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Long-awaited Oakervee HS2 review is published

Primary advantage is capacity, not speed
Costs remain uncertain, particularly for later phases
HS2 must be part of national rail network
► Frequency should drop to 14tph, perhaps 16tph later

THE review of HS2 from former HS2 chairman Doug Oakervee has been published, to coincide with the Prime Minister’s statement to MPs.

He says that the advantage of HS2 is primarily that of improving capacity. Higher speeds, although still important, are not so vital.

The total cost of all phases now ranges from £80.7 billion to £87.7 billion at present day values, according to the ‘Chairman’s Stocktake’. But Oakervee warns that there is ‘considerable risk’ that the prices for Phase One will not remain at these levels without ‘rigorous cost controls’. Phase 2 is looking still more uncertain. Oakervee says estimates of costs and schedule on the following phases are ‘less mature’ than those of Phase One.

He goes on to warn that ‘if Phase 2a [Birmingham-Crewe] proceeds as currently planned, the cost estimate may need to be revised upwards including, it is understood, in light of emerging estimates for land and property, systems and indirect costs. A higher cost contingency could be used on Phase 2a cost estimates. However, if more ground investigations take place and the design for Phase 2a matures, it may be possible to bring this cost contingency down.’

As far as Phase 2b [Crewe-Manchester and Birmingham-Leeds] is concerned, he says ‘the estimate of cost and schedule on Phase 2b is the least mature. Given Phase 2b’s relatively early stage of development, there are opportunities to make the design more efficient. If, however, Phase 2b proceeds as currently planned, the Review considers that the cost estimate may need to be revised.’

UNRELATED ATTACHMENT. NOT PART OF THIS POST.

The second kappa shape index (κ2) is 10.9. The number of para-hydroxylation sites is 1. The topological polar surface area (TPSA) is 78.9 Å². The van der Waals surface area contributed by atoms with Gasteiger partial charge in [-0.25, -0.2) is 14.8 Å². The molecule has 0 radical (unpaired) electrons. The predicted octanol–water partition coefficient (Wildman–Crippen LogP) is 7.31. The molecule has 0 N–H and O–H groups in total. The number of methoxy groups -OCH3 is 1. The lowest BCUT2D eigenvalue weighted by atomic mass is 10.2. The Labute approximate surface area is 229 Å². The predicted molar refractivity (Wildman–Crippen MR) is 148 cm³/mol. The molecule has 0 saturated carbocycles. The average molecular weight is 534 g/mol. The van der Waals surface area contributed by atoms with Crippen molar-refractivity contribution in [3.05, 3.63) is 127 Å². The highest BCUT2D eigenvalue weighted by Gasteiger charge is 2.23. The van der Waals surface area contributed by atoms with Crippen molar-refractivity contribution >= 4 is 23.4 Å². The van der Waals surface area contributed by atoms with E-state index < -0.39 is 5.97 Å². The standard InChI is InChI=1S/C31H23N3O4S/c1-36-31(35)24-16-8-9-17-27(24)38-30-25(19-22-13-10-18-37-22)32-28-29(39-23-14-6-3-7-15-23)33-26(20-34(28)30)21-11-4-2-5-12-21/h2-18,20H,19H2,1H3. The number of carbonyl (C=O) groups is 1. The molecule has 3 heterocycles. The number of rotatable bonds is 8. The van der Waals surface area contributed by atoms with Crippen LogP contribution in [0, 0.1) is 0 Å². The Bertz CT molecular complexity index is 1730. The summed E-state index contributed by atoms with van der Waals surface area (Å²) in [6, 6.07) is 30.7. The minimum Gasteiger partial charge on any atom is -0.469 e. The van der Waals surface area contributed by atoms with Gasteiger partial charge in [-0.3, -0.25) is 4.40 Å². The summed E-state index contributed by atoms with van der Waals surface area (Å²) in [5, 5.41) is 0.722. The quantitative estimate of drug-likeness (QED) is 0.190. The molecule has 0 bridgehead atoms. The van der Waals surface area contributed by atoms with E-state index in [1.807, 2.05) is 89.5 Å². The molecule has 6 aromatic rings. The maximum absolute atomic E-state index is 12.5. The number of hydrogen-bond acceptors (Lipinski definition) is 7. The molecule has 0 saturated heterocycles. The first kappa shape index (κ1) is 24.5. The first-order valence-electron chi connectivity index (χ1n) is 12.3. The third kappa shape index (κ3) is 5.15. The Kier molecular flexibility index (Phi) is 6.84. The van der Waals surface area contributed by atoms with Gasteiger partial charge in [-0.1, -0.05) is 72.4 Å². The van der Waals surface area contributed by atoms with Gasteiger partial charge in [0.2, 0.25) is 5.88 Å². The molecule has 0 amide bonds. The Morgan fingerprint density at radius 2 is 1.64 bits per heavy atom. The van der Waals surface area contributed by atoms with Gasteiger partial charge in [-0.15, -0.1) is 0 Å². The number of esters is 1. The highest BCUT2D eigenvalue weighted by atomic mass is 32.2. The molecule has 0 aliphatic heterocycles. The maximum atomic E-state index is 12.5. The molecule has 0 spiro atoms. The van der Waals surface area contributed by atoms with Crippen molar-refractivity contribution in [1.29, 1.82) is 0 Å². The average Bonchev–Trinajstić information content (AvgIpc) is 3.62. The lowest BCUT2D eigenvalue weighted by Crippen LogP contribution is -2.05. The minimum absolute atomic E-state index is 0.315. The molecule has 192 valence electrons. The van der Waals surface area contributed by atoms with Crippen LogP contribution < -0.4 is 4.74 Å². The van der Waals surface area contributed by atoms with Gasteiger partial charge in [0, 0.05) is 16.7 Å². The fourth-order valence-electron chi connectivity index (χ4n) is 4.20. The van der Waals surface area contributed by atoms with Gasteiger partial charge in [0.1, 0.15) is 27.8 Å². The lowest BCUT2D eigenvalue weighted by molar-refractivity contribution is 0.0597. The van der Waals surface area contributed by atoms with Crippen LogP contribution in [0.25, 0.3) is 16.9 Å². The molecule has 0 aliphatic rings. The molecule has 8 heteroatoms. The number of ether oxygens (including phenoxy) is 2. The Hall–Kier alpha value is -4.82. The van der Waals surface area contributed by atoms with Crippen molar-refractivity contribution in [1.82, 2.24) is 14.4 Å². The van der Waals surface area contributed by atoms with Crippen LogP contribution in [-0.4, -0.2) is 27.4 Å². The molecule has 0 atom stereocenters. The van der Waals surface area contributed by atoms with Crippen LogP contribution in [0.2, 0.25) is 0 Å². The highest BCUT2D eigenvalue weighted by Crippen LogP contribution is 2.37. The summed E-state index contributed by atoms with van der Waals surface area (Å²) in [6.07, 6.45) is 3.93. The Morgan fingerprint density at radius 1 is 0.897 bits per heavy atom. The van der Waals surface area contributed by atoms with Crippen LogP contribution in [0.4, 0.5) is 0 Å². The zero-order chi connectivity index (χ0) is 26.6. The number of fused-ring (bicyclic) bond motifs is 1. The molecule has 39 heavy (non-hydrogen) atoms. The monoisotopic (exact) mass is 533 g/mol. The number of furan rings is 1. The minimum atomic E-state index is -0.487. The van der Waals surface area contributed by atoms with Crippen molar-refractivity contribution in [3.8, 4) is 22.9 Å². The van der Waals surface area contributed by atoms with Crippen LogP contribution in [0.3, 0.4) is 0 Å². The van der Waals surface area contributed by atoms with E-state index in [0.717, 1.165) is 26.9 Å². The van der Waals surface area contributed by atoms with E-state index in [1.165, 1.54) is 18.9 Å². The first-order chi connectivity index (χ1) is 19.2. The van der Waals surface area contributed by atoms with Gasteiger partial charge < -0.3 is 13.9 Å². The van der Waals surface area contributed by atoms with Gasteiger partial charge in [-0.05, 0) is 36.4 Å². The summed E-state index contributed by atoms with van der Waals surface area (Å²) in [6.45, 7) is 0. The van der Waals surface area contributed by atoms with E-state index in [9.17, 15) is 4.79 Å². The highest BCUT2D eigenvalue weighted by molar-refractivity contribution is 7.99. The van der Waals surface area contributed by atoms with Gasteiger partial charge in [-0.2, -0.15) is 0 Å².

He also acknowledges the often-quoted price of all phases of £106.6 billion in 2015 prices, which came from consultant Michael Byng. Although Oakervee neither supports nor rejects this estimate, he comments: ‘The amounts allocated towards major construction works were too low, and the amounts allocated towards rail systems seemed too high. This view was confirmed by evidence provided to the Review by Network Rail.’

Doug Oakervee recommends that HS2 is planned as part of the National Rail network. This includes links to existing railways but also to new investment proposals from Midlands Connect and Transport for the North and Network Rail’s Enhancements Programme.’

He also explains why cancelling HS2 was not a good idea.

He said: ‘The impact of cancelling HS2 would be significant. Costs incurred amount to approximately £9 billion, though some of these costs may be recovered with around £2 billion to £3 billion of land and property costs potentially recoverable, and additional direct costs of cancelling the project estimated at around £2.5 billion to £3.6 billion. There would also be significant detrimental consequences for the supply chain and the fragile UK construction industry and confidence if HS2 was cancelled.’

He does not, however, rule out some compromises, saying that the number of trains per hour should come down from 18tph to 14tph, with the scheme ‘future proofed’ for 16tph in future.

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